Note: For information about visiting Lick Observatory and our public programs, please click here.
UCO is committed to improving science education and science literacy in the United States. Our education and public outreach (EPO) mission is to inspire deep connections with the universe and to engage our local communities in learning about scientific practices, astronomical discoveries, and enabling technologies. By doing so, we empower our community members to be scientifically literate, to explore careers in science, technology, engineering, and math (STEM), and to understand science as a human endeavor. Ultimately, we aim to improve the scientific advancement of students at all levels, of educators, and of the general public in our communities.
To achieve this mission, UCO, along with other important partners throughout California, Hawaii, and beyond, offers EPO initiatives for a variety of audiences that are uniquely enriched by UCO’s cutting-edge scientific research, instruments, and astronomers. Whether you are a teacher or other science educator looking to improve your practice, or a UC researcher or student looking for EPO opportunities, we seek to connect with you through one or more of the following programs:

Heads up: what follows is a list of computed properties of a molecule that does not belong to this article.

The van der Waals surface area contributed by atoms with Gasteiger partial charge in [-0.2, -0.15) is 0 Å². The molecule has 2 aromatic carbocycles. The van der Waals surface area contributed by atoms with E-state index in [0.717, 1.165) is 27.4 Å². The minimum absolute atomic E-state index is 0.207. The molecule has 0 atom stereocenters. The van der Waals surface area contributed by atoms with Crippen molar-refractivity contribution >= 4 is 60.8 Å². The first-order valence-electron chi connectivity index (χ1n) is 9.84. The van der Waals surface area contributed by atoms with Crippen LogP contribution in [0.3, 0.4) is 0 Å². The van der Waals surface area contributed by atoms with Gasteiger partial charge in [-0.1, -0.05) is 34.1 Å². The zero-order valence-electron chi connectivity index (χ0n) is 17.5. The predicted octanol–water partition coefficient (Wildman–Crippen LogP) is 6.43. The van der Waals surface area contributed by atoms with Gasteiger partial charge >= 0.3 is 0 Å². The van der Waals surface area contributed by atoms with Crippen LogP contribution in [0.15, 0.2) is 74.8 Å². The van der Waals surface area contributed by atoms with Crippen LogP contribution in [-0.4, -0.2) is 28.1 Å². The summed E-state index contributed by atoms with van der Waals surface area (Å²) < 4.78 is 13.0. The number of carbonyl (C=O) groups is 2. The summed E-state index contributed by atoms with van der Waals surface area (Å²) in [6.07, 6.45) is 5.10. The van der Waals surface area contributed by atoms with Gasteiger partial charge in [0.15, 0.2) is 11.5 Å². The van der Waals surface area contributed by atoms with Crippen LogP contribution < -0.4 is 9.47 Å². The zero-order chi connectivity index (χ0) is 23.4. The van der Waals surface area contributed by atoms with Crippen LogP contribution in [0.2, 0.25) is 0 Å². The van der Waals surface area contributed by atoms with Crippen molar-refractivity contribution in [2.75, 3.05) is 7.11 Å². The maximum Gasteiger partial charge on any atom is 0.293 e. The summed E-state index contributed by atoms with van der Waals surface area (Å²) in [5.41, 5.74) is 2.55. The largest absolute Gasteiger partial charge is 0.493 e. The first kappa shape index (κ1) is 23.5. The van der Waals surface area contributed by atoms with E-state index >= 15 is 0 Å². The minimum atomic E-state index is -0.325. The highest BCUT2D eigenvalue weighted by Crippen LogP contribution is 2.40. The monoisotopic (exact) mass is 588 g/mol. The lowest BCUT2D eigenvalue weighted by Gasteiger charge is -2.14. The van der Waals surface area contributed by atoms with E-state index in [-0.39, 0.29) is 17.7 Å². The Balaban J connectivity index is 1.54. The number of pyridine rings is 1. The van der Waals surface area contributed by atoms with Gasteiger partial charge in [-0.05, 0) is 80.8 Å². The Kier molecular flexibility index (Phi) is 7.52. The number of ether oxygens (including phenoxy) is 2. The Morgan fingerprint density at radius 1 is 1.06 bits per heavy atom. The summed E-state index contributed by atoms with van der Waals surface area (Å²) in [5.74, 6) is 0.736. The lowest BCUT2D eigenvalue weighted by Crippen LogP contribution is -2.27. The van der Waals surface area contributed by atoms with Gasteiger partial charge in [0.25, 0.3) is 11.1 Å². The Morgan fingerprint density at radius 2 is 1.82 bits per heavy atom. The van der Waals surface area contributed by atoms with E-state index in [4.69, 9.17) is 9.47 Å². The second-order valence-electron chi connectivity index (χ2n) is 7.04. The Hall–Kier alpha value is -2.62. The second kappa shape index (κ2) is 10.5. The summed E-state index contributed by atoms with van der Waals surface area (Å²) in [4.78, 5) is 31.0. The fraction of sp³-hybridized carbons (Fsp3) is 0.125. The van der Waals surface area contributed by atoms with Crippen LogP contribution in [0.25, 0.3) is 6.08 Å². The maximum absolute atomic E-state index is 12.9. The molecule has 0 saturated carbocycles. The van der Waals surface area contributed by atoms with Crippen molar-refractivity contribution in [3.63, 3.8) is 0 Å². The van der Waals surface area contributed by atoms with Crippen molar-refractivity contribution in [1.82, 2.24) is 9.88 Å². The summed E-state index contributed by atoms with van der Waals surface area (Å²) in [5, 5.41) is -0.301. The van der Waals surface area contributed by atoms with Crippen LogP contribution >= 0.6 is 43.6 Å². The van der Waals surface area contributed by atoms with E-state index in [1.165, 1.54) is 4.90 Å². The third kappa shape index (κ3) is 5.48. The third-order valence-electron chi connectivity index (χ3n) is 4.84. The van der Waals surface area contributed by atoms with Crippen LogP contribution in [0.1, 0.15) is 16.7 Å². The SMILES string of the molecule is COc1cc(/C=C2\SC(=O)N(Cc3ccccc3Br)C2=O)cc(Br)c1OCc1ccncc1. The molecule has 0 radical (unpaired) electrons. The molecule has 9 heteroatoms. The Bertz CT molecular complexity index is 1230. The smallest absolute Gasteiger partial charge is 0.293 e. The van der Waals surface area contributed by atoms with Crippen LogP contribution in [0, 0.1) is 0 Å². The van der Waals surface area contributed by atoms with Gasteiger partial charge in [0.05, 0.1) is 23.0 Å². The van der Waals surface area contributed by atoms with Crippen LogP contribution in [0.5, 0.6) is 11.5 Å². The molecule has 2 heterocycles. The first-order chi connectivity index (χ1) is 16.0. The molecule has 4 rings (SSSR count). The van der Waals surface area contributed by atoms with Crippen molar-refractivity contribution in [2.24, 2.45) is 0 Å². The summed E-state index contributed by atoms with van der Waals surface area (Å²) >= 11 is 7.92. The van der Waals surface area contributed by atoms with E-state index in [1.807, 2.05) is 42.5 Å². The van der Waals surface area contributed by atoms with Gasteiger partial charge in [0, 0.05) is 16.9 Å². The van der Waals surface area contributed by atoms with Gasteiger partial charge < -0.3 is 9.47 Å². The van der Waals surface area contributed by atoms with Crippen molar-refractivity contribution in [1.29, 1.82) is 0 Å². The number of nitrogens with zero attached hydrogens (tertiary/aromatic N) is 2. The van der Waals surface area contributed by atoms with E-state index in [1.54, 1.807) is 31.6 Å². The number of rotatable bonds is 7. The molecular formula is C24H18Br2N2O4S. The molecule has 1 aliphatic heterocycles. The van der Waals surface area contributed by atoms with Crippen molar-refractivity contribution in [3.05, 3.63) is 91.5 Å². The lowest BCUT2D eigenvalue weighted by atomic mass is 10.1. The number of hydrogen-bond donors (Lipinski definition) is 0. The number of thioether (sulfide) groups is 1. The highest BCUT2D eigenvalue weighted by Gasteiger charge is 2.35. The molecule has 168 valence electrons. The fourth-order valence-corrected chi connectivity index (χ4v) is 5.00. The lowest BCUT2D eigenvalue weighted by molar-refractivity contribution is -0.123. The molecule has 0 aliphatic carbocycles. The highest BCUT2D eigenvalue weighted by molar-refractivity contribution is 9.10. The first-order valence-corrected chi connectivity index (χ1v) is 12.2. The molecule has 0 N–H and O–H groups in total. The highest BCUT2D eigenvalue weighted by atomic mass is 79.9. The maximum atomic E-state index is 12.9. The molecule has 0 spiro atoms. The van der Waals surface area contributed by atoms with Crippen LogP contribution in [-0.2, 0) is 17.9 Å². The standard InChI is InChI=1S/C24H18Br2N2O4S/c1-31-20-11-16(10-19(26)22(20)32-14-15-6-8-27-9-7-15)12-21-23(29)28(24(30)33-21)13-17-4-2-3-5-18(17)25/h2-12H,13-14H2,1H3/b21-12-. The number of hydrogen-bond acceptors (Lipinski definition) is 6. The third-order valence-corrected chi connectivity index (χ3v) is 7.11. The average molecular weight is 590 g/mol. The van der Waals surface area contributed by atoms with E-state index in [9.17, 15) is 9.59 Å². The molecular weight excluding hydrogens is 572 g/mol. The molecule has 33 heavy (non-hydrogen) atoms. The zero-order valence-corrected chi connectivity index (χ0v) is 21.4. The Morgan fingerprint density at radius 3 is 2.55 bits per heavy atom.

With its home at UC Santa Cruz’s Center for Adaptive Optics, the ISEE program prepares science and engineering graduate students and postdoctoral researchers for their educational role as future faculty members, and a wide range of other science and engineering careers. At the heart of this initiative is the ISEE Professional Development Program (PDP); a flexible, multi-year professional development opportunity primarily for science and engineering graduate students to help them develop and put new teaching skills into practice. PDP training is applicable to many general aspects of teaching and mentoring, but the program emphasizes inquiry, diversity/equity, and assessment. To learn more, please visit http://isee.ucsc.edu/ and http://isee.ucsc.edu/programs/pdp.